Let $\Lambda$ be the ring of symmetric functions in infinitely many variables, $x_1$, $x_2$, .... For $f \in \Lambda$, let $\Delta(f) \in \Lambda \otimes \Lambda$ be $f(x_1 \otimes 1, 1 \otimes x_1, x_2 \otimes 1, 1 \otimes x_2, \ldots)$. It turns out that $\Delta$ of a Schur function is given by Littlewood-Richardson coefficients: $\Delta(s_{\nu}) = \sum_{\lambda, \mu} c_{\lambda \mu}^{\nu} s_{\lambda} \otimes s_{\mu}$. Littlewood-Richardson coefficients also describe multiplication: $s_{\lambda} \cdot s_{\mu} = \sum c_{\lambda \mu}^{\nu} s_{\nu}$. And we have the identity (elementary once you unravel what it means) $\Delta(fg) = \Delta(f) \Delta(g)$.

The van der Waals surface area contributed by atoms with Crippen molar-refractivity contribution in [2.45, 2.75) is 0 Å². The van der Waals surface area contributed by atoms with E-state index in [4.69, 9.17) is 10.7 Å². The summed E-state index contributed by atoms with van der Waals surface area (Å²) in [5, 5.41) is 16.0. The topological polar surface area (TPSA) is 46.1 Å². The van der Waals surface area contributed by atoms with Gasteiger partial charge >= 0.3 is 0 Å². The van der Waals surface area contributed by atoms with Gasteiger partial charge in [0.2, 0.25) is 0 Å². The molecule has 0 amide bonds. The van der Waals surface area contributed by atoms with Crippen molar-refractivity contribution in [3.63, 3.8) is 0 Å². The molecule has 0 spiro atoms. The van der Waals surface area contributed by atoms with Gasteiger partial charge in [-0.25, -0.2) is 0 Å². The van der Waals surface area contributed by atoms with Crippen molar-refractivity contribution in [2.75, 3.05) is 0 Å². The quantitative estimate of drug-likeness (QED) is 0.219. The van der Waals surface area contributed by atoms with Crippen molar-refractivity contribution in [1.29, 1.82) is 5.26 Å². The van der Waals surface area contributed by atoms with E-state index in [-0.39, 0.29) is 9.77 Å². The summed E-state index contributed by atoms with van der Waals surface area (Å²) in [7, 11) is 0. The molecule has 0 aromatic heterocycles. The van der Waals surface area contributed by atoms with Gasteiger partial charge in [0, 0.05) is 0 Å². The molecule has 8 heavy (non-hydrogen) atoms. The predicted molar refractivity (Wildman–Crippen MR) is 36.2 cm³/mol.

So, for any partitions $\kappa$, $\lambda$, $\mu$, $\nu$, we must have $$\sum_{\rho} c_{\kappa \lambda}^{\rho} c_{\mu \nu}^{\rho} = \sum_{\sigma_1, \sigma_2, \sigma_3, \sigma_4} c_{\sigma_1 \sigma_2}^{\kappa} c_{\sigma_2 \sigma_3}^{\lambda} c_{\sigma_3 \sigma_4}^{\mu} c_{\sigma_4 \sigma_1}^{\nu}.$$

I'm curious whether anyone knows a bijective proof of this? No motivation right now, but I find it pretty useful to know which algebraic facts have good combinatorial explanations.